Reaching the west bank is much easier than a dozen or so years ago thanks to the Luxor Bridge, lying 7 km south of the city in the El Dabiya area. Giant traffic jams form here during the peak season. The traditional way is to cross the shore by a local ferry that runs very frequently during the day. Ferries depart from the National Ferryboat at Shari 'al-Bahr (Corniche), and they land near the village of Al-Gazira. You can use a motor boat or a felucca, but you have to agree on the price first. The fastest way to get to the west bank is by speedboat, called in English launch or in Arabic zamak.
West Bank villages
Most tourists visit the villages on their way to monuments and during stops at shops selling alabaster and papyrus.
Tourists most often visit the village of Dra ’Abu an-Naga (near the tombs of dignitaries), where the alabaster workshops are located.
The eyes are attracted by houses with bright drawings of tourists in a naive style. On a hill in front of the Valley of the Kings, the house of Howard Carter rises, which is supposed to be turned into a museum. The house of archaeologists is nearby (Stoppelear House) by the famous Hassan Fathy.
There are also houses of archaeologists from France, Japan and Germany.
In the Polish House near Deir el-Bahri, there are conservators and archaeologists working for the Hatshepsut temple.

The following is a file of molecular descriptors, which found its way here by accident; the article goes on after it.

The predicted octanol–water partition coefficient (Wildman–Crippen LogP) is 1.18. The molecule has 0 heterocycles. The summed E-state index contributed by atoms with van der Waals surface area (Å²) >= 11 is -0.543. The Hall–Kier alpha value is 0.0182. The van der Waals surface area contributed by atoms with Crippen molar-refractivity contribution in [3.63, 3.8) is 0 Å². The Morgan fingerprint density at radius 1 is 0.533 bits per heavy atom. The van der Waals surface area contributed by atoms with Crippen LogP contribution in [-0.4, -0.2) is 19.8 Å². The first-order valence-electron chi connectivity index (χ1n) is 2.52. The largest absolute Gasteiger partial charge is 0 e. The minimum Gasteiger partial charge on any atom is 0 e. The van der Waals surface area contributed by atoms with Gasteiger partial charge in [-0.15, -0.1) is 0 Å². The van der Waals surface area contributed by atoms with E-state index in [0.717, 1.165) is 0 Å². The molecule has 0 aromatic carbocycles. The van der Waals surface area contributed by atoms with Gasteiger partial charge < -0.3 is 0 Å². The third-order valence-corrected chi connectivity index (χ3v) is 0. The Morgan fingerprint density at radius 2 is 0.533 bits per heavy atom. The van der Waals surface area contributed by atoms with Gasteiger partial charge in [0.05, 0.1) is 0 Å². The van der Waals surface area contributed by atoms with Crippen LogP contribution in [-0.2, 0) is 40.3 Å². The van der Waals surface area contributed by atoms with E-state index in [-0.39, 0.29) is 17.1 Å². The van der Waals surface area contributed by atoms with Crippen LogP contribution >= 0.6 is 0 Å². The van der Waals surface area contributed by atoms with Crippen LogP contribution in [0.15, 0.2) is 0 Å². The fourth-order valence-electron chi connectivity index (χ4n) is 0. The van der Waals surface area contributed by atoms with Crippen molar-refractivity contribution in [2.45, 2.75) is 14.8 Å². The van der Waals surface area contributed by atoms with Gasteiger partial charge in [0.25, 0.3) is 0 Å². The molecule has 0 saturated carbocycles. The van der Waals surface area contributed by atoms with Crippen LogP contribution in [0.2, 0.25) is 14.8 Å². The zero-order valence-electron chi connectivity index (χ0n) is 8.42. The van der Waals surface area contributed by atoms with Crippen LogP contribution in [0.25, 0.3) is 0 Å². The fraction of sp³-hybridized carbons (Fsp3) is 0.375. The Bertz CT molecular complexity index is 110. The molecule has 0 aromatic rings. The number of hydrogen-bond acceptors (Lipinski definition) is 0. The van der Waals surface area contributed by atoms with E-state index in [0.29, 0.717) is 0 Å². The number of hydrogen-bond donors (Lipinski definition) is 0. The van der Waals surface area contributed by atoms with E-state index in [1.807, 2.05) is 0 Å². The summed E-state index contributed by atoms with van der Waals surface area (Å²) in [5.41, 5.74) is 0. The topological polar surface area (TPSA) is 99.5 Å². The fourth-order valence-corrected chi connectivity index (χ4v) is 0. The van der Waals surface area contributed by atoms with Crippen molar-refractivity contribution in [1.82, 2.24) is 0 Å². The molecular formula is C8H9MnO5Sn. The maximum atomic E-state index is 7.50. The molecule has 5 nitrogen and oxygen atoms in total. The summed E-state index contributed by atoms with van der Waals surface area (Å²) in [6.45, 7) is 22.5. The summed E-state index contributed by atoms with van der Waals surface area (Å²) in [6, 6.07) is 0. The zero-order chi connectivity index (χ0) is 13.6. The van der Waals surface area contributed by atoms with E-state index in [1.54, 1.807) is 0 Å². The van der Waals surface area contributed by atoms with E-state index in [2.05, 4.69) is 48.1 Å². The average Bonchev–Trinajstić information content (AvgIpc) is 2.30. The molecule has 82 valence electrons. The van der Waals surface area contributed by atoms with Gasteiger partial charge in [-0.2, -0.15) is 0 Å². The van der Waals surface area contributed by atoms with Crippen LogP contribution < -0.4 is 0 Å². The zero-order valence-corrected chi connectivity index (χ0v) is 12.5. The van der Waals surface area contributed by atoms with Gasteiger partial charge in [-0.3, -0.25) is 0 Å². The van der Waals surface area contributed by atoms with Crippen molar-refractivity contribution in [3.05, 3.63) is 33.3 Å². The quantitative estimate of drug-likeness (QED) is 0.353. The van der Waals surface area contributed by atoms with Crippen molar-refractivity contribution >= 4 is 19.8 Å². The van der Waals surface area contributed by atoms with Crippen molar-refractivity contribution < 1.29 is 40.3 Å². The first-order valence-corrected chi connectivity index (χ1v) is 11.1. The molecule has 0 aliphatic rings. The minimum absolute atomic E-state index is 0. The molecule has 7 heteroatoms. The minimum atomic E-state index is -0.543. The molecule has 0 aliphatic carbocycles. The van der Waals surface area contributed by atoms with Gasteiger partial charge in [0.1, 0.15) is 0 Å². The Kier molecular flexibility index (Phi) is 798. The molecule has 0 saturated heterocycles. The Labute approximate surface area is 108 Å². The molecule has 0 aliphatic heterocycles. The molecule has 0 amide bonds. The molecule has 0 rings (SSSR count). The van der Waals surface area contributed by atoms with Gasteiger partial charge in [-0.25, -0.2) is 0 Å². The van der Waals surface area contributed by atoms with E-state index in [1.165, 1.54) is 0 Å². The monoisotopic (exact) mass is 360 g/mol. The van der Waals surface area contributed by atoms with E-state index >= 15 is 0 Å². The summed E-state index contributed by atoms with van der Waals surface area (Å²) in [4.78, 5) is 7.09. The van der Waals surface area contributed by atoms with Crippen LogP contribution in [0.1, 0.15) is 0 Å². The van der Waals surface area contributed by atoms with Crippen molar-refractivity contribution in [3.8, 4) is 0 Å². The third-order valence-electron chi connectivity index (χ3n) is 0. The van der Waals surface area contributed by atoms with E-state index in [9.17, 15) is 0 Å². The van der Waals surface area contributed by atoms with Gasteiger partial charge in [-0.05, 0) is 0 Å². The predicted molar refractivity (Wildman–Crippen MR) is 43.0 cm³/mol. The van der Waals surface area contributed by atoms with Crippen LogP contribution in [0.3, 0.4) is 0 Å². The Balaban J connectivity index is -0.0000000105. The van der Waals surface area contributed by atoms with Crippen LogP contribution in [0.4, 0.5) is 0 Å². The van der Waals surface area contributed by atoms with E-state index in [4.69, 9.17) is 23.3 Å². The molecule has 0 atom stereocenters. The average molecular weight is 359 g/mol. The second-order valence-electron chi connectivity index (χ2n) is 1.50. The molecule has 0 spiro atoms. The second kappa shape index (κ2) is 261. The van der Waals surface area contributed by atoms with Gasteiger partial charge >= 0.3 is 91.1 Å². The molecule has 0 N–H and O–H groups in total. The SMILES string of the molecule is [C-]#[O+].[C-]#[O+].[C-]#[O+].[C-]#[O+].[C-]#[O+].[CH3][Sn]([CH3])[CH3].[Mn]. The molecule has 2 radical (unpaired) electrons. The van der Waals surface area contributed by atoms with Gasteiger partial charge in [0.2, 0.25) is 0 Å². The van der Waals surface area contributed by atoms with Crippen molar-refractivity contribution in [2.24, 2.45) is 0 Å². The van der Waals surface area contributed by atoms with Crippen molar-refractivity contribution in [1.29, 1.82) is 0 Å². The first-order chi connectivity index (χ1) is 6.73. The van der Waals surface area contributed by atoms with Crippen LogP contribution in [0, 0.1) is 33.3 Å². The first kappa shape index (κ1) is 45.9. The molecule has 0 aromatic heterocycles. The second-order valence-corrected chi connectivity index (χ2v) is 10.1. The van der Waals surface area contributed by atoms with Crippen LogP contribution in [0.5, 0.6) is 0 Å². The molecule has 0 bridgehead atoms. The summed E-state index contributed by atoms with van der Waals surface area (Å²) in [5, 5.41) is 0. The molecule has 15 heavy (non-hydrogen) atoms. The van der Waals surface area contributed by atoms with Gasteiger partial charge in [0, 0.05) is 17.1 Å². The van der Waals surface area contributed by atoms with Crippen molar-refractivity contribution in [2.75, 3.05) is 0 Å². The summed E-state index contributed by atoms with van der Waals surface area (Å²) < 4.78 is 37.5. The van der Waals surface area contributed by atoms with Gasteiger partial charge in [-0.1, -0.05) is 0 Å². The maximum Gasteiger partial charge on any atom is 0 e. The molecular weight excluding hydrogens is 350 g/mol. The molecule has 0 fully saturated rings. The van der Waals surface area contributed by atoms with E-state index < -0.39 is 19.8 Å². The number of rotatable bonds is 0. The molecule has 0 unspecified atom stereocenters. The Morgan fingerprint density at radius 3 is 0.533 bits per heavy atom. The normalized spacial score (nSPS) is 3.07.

During the earthquake of 27 r. p.n.e. the colossi have broken, and the air squeezing through the cracks of the northern colossus made sounds like groans in the morning. This phenomenon was described by the Greek traveler Strabo, residing in Egypt in years 25-24 p.n.e. The Greeks quickly created the legend of the "singing stone", linking it with the myth of Memnon. The picturesque story thus advertised the colossi, that hundreds of ancient "tourists" were drawn to them. And so Amenhotep III became an ancient hero, son of Jutrzenka and Tython, king of Ethiopia and Egypt. Memnon became famous at Troy, by killing Amphiloch, syna Nestora, but fell at the hand of Achilles. Dawn begged Zeus to resurrect her son for a while. Every morning, when Dawn touched the statue with her rays, he replied with a mournful cry. The legend has its natural causes: the gap in the statue caused the air to vibrate as the temperature changed before sunrise. Ancient travelers sat around stone colossi, they recited poetry, they ate and drink and waited for a miracle. Some people placed on the legs of the figures inscriptions about their fascination with the phenomenon.